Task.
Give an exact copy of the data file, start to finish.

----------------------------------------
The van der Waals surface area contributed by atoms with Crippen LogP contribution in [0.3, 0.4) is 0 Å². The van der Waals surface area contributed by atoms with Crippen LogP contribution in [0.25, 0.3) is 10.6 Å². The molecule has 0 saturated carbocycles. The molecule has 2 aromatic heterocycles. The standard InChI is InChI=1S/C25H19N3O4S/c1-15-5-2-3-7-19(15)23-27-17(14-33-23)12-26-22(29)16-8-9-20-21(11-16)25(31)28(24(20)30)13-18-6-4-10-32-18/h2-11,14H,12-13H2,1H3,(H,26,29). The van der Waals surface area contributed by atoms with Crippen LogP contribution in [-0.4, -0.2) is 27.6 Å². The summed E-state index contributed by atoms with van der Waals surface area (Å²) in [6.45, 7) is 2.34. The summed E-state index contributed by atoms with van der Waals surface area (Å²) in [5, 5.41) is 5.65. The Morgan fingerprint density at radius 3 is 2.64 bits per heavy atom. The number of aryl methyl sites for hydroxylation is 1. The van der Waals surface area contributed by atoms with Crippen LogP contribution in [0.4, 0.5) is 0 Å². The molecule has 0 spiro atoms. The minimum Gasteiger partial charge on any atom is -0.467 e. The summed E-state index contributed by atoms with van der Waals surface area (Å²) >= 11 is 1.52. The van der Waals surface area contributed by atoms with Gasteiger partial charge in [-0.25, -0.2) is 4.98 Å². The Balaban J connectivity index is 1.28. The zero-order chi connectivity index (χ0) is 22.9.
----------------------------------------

The van der Waals surface area contributed by atoms with Crippen LogP contribution in [0.3, 0.4) is 0 Å². The van der Waals surface area contributed by atoms with Crippen LogP contribution in [0.25, 0.3) is 10.6 Å². The molecule has 0 saturated carbocycles. The molecule has 2 aromatic heterocycles. The standard InChI is InChI=1S/C25H19N3O4S/c1-15-5-2-3-7-19(15)23-27-17(14-33-23)12-26-22(29)16-8-9-20-21(11-16)25(31)28(24(20)30)13-18-6-4-10-32-18/h2-11,14H,12-13H2,1H3,(H,26,29). The van der Waals surface area contributed by atoms with Crippen LogP contribution in [-0.4, -0.2) is 27.6 Å². The summed E-state index contributed by atoms with van der Waals surface area (Å²) in [6.45, 7) is 2.34. The summed E-state index contributed by atoms with van der Waals surface area (Å²) in [5, 5.41) is 5.65. The Morgan fingerprint density at radius 3 is 2.64 bits per heavy atom. The number of aryl methyl sites for hydroxylation is 1. The van der Waals surface area contributed by atoms with Crippen LogP contribution in [0.4, 0.5) is 0 Å². The molecule has 0 spiro atoms. The minimum Gasteiger partial charge on any atom is -0.467 e. The summed E-state index contributed by atoms with van der Waals surface area (Å²) >= 11 is 1.52. The van der Waals surface area contributed by atoms with Gasteiger partial charge in [-0.25, -0.2) is 4.98 Å². The Balaban J connectivity index is 1.28. The zero-order chi connectivity index (χ0) is 22.9.